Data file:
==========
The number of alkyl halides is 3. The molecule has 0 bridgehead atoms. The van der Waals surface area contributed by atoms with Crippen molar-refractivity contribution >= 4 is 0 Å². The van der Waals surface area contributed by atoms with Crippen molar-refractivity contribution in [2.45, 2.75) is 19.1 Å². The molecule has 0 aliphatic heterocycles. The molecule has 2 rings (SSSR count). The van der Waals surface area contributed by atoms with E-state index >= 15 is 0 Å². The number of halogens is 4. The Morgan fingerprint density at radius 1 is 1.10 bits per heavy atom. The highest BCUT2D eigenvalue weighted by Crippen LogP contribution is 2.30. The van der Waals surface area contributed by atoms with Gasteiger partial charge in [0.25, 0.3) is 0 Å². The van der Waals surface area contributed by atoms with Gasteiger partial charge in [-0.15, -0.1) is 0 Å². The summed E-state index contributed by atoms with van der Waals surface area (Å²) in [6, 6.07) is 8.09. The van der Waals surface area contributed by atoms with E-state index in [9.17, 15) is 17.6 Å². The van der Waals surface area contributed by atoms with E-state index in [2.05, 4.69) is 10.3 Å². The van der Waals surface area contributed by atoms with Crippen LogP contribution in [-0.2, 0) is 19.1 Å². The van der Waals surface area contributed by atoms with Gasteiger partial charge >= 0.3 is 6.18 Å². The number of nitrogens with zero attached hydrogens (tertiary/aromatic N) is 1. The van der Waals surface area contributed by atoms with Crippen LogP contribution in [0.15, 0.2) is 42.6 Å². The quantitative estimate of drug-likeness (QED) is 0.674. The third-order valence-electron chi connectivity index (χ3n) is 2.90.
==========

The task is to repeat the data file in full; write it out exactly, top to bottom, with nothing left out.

The number of alkyl halides is 3. The molecule has 0 bridgehead atoms. The van der Waals surface area contributed by atoms with Crippen molar-refractivity contribution >= 4 is 0 Å². The van der Waals surface area contributed by atoms with Crippen molar-refractivity contribution in [2.45, 2.75) is 19.1 Å². The molecule has 0 aliphatic heterocycles. The molecule has 2 rings (SSSR count). The van der Waals surface area contributed by atoms with E-state index >= 15 is 0 Å². The number of halogens is 4. The Morgan fingerprint density at radius 1 is 1.10 bits per heavy atom. The highest BCUT2D eigenvalue weighted by Crippen LogP contribution is 2.30. The van der Waals surface area contributed by atoms with Gasteiger partial charge in [0.25, 0.3) is 0 Å². The van der Waals surface area contributed by atoms with Gasteiger partial charge in [-0.15, -0.1) is 0 Å². The summed E-state index contributed by atoms with van der Waals surface area (Å²) in [6, 6.07) is 8.09. The van der Waals surface area contributed by atoms with E-state index in [9.17, 15) is 17.6 Å². The van der Waals surface area contributed by atoms with E-state index in [2.05, 4.69) is 10.3 Å². The van der Waals surface area contributed by atoms with Crippen LogP contribution in [-0.2, 0) is 19.1 Å². The van der Waals surface area contributed by atoms with Gasteiger partial charge >= 0.3 is 6.18 Å². The number of nitrogens with zero attached hydrogens (tertiary/aromatic N) is 1. The van der Waals surface area contributed by atoms with Crippen LogP contribution in [0.15, 0.2) is 42.6 Å². The quantitative estimate of drug-likeness (QED) is 0.674. The third-order valence-electron chi connectivity index (χ3n) is 2.90.